I really didn't expect to be so fascinated by Pompeii, from the cobbled streets with the ingrained tracks from the carts being pulled over and over to the remnants of the bakery and the mosaic  marble countertop from the once thriving little shop.

Pompeii has also been modernised a little, with a cafe and toilets, so you can spend as long as you wish exploring. The most incredible thing about the cafe is that it had vegan carrot cake, croissants and a sandwich option too, as well as general snacks like crisps, dried fruit etc. We had a late-morning pit-stop and enjoyed the croissants and cake before carrying on, there's also some drinking-water taps to fill up bottles of water with around the ruins, so you don't need to worry too much about food or drink, but we did see some people enjoying a picnic under the shade of some trees.


Naples, the home of pizza Marinara, topped with a simple tomato sauce, garlic, oregano and olive oil, with a perfectly puffed up, bubbly and slightly chewy charred crust. Dating back to around 1875, they say it was made for sailors, due to the easily preservable ingredients.

You can't go to Naples and not try a Marinara (ok, we may have cheated slightly and asked for mushrooms on ours too), I love a good Marinara, but I love mushrooms on my pizza even more. We asked the locals where to get the best pizza and were directed to Via dei Tribunali, a street filled with incredible pizzerias. We passed L'antica Pizzeria Da Michele - the Pizza eaten by Julia Roberts in Eat Pray Love, but with the long queue outside, decided to pass, for something a little more relaxing.

I'd read online about how dirty Naples can seem, but if you explore further then you'll really just 'get it'. I did enjoy my time in Naples and the pizza was delicious, but I can't say that I 'got' Naples and that I'd want to spend any length of time there, we walked around the city for a good few hours and there was a lot of rubbish around, particularly by the train station and the port, where it had overtaken flowerbeds and paths. Naples made London look sparkly clean in comparison and rubbish really does make a huge impact on how you take in a place. It was a great pit stop for the day before a morning flight, but compared to places like Rome, Pisa, Lake Garda, Lake Como and now Sorrento, it was probably my least favourite place I've visited in Italy. 


How to pick the best restaurants when travelling in Italy: 

With hundreds of restaurants it can be hard to find the right one to eat at, here are a few things we used to help us to pick a restaurant to eat at. It may seem like a lot, but we used these tips as rough guidelines along with a bit of gut instinct and we definitely ate some fantastic food!
  • Eat a few streets away from tourist attractions - They're not just 'given' customers because of their location, so they'll have to ensure their food is top-notch. This is with the exception of Fauno bar in Sorrento, that actually had a delicious vegan menu!
  • Marinara price - You can base the value of the dishes served in the restaurant on the pizza - we found that restaurants with a Marinara around 6€ were pretty typically priced for the regions surrounding Naples and had some fantastic food!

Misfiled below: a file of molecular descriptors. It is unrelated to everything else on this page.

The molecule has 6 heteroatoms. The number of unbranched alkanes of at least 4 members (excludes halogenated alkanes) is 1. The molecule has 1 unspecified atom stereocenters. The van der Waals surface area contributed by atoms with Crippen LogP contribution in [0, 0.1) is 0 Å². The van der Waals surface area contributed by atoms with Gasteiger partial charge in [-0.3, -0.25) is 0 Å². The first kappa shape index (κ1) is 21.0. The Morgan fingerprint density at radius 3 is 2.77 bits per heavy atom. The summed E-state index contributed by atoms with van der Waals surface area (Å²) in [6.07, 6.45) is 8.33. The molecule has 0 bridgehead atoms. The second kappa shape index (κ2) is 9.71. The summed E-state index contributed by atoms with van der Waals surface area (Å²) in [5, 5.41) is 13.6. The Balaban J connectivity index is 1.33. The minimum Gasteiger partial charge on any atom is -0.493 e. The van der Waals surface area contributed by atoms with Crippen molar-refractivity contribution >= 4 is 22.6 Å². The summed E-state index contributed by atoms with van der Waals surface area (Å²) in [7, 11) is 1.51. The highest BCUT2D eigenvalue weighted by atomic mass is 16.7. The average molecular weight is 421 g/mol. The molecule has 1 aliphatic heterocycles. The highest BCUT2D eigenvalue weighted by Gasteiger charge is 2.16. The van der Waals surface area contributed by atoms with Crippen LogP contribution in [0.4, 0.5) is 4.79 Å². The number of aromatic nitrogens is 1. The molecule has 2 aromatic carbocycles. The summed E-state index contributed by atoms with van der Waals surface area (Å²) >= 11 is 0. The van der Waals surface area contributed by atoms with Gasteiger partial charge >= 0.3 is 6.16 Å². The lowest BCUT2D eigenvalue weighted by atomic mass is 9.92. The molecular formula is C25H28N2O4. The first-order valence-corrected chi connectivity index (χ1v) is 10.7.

• Look at the pizza of people already eating - Even if you're not planning on eating pizza, it should be a good indication of the food quality. Whilst there's variation in the crust from region to region, if the pizza crust is pale, with no brown or slightly charred bits, we typically kept on walking.
  • Nowhere with a TV - So maybe this is just a rule for when the world cup is on, but we also avoided restaurants with a TV and went to ones that focused on the food and allowed us to enjoy a lovely meal without distractions from the TV. The one time we didn't see the TV until we sat down, the food was not quite as incredible as in other places. 
  • Atmosphere and decor - Use your gut on this one and go for one that you just feel is right.
  • Ask the locals - Go into a shop and ask the locals where to get the best pizza etc.
  • The menu - The most important thing is that you've had a look at the menu and you like the sound of the food - also look out that it has an authentic menu (no cheese toasties) and it doesn't have any pictures!
  • Service charge - if it doesn't have a service charge and advertises that fact, it's probably designed with tourists in mind, so you may miss out on some of the best food.

The whole trip was rejuvenating, filled with stunning scenery and will forever hold great memories, especially of my birthday celebrated in Italy. It's taught me that I can walk for miles and miles, the importance of simplicity, especially when using such great ingredients and an overwhelming gratefulness for all the opportunities my family have given me to travel, in particular. With my love for food, it's so incredible to experience so many different cuisines, from 21 countries in fact...so if you have any suggestions of where I have to visit next, leave a comment below!

Coming soon....a new recipe for Spaghetti Aglio Olio Peperoncino e Noci, subscribe to receive it straight into your inbox when it's posted!